Have You Had Your Botox Today?

“Cosmetic surgery has become the new makeup,” reads a line in last week’s Time Magazine. The normalization and the democratization of plastic surgery in America is happening fast.

plastic-final-cover1“In the U.S., doctors performed over 15 million cosmetic procedures in 2014, a 13% increase from 2011 and more than twice as many as in 2000. Most of the nearly $13 billion Americans spend on cosmetic procedures is for surgery–lipo and boob jobs are consistently the top moneymakers.

But it’s the cheaper, nonsurgical procedures that have become commonplace. U.S. doctors perform more than five times as many nonsurgical procedures as surgeries, delivering 3.6 million rounds of Botox (and other non-name-brand injectable neuromodulators), along with 1.7 million shots of Juvederm, Restylane and similar fillers. Dermatologists have gone from doctors to beauticians…

An industry that was once exclusively for rich Beverly Hills and Manhattan women has been thoroughly democratized. In 2005 more than two-thirds of cosmetic-surgery patients in the U.S. made $60,000 or less. Most people getting nonsurgical procedures probably made less. As of 2007 the city with the most plastic surgeons per capita was Salt Lake City.”

The article goes on to talk about our increasing tolerance for what is “anatomically improbable” – a Barbie-sized waist, the older woman with wrinkle-free skin – and our “strict but ever moving boundaries of acceptability for cosmetic procedures.” A good boob job is just taking care of yourself; a face lift or Botox injection is just upkeep, like regular exercise or a simple mani-pedi. Last year, a survey by the American Society for Dermatologic Surgery found that 52% of us are considering aesthetic treatment (up from 30% in 2012).

Back in the 30s and 40s, women were concerned about wanting to gain 10 pounds, because a shapelier woman was more beautiful, but now the opposite is true. The waves of our culture carry us along until we are swept up in the current beauty fads.

“The expectation of physical perfection hits modern females early and often. In middle school, girls cut themselves to deal with the pressures of conforming to the ideal. In middle age, women do, too—but allow the surgeon to hold the knife. We carve the record of our self-loathing into the very flesh of our bodiesa self-marring, a literal carving of an idol. Increasingly, physical perfection is the legacy of womanhood in our culture, handed down with meticulous care from mother to daughter, with more faithful instruction in word and deed than we can trouble to devote to cultivating kindness, peacemaking, and acceptance that characterize unfading, inner beauty,” says Jen Wilkin, a women’s ministry leader and teacher.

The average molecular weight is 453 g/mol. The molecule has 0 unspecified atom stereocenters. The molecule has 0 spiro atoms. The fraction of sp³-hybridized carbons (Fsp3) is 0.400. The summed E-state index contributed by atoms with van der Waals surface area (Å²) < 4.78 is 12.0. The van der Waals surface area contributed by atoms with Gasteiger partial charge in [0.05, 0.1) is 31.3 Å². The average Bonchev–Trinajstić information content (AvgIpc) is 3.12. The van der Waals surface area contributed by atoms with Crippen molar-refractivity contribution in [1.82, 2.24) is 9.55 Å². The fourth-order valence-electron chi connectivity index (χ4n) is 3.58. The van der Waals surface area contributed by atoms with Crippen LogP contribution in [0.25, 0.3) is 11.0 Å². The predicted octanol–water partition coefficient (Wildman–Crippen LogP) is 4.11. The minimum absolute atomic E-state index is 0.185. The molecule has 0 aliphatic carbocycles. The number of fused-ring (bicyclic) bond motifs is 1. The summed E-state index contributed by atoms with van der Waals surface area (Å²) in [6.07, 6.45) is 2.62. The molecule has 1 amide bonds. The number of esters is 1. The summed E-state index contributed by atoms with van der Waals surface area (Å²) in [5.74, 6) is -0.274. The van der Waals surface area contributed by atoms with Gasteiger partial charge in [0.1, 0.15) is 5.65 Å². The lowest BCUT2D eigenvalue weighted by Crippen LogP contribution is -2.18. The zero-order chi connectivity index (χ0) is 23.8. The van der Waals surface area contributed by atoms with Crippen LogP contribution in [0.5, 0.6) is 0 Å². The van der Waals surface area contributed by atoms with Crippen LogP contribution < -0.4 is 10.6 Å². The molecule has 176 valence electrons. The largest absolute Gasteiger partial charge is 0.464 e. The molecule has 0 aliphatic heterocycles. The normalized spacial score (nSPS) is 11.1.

The implications of this, for the Christian, are huge, right? How are we to think about this as the church, as a people who are called to be set apart from the cultural current? Because the reality is, those of us even at The Crossing are not exempt from the pressures that enfold us – in particular the pressure of the “just this little fix” procedure.

For those who claim to follow Christ, I think there are a few reminders that would do us well to think about:

  1. There is not one way a woman should look. Our culture reinforces the idea that there is only one standard of beauty – the woman who is shapely in all the right places, whose face and hair look a certain way. But this is a narrow way of thinking about beauty. The Lord, in his creativity, made all human beings unique. Even if we all had perfect relationships with food and exercise and were perfectly healthy, we would look many different ways. Our view of beauty needs to be expanded.
  1. Physical perfection will never be attainable, but holiness is. Where are we devoting our energy? How much time (and money) do we spend changing outfits and reapplying makeup and coloring our hair, and how much time are we spending in God’s Word, seeking to know Him more? I confess that for me, my priorities are often backwards. Happiness won’t come from my pursuit of physical change – but it will come from delighting in the One who made me.
  1. Our motivations matter. I would never say that all plastic surgery is bad, or that physical beauty is evil (after all, we’re made in the image of a God who creates beautiful things), but why are we doing the things we’re doing? Is it to magnify and draw attention to ourselves? Is it to push back the clock, to try in vain to stop the inevitable aging process? Ultimately, our motivations are between us and the Lord, and it is to him that we are to answer.



One Comment

  1. Caitlyn said:

    I agree with what you have said. Still, I would like to see the male version of this written. Women aren’t the only ones with body image problems and are not the only people taking action to make their bodies look a certain way.

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